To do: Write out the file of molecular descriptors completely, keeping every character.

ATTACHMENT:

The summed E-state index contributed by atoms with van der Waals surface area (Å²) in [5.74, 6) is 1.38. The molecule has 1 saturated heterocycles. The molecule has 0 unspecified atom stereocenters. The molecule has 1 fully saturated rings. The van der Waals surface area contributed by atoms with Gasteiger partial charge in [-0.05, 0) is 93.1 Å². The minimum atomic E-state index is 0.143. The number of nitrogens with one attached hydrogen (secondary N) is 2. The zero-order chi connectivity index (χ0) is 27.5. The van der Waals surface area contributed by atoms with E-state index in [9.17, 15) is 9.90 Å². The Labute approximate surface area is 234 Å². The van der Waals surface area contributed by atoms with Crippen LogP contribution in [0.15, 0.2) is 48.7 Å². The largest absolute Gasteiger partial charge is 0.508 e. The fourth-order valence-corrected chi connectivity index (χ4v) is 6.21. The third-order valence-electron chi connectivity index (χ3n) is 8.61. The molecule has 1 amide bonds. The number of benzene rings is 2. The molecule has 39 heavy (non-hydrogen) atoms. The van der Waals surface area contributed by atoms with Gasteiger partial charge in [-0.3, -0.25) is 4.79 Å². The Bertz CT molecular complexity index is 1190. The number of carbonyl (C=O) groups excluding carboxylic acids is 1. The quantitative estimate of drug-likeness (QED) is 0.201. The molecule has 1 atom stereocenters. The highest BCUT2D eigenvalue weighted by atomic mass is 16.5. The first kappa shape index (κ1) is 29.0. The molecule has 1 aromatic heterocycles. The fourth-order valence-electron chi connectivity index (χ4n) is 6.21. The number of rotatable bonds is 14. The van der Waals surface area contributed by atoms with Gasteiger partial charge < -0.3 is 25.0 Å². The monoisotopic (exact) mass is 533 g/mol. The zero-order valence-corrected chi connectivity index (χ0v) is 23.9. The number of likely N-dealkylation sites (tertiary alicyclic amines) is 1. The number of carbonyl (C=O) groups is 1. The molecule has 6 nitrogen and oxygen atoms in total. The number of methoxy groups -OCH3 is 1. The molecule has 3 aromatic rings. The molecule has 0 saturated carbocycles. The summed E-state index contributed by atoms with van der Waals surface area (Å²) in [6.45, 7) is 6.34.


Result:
The summed E-state index contributed by atoms with van der Waals surface area (Å²) in [5.74, 6) is 1.38. The molecule has 1 saturated heterocycles. The molecule has 0 unspecified atom stereocenters. The molecule has 1 fully saturated rings. The van der Waals surface area contributed by atoms with Gasteiger partial charge in [-0.05, 0) is 93.1 Å². The minimum atomic E-state index is 0.143. The number of nitrogens with one attached hydrogen (secondary N) is 2. The zero-order chi connectivity index (χ0) is 27.5. The van der Waals surface area contributed by atoms with E-state index in [9.17, 15) is 9.90 Å². The Labute approximate surface area is 234 Å². The van der Waals surface area contributed by atoms with Crippen LogP contribution in [0.15, 0.2) is 48.7 Å². The largest absolute Gasteiger partial charge is 0.508 e. The fourth-order valence-corrected chi connectivity index (χ4v) is 6.21. The third-order valence-electron chi connectivity index (χ3n) is 8.61. The molecule has 1 amide bonds. The number of benzene rings is 2. The molecule has 39 heavy (non-hydrogen) atoms. The van der Waals surface area contributed by atoms with Gasteiger partial charge in [-0.3, -0.25) is 4.79 Å². The Bertz CT molecular complexity index is 1190. The number of carbonyl (C=O) groups excluding carboxylic acids is 1. The quantitative estimate of drug-likeness (QED) is 0.201. The molecule has 1 atom stereocenters. The highest BCUT2D eigenvalue weighted by atomic mass is 16.5. The first kappa shape index (κ1) is 29.0. The molecule has 1 aromatic heterocycles. The fourth-order valence-electron chi connectivity index (χ4n) is 6.21. The number of rotatable bonds is 14. The van der Waals surface area contributed by atoms with Gasteiger partial charge < -0.3 is 25.0 Å². The monoisotopic (exact) mass is 533 g/mol. The zero-order valence-corrected chi connectivity index (χ0v) is 23.9. The number of likely N-dealkylation sites (tertiary alicyclic amines) is 1. The number of carbonyl (C=O) groups is 1. The molecule has 6 nitrogen and oxygen atoms in total. The number of methoxy groups -OCH3 is 1. The molecule has 3 aromatic rings. The molecule has 0 saturated carbocycles. The summed E-state index contributed by atoms with van der Waals surface area (Å²) in [6.45, 7) is 6.34.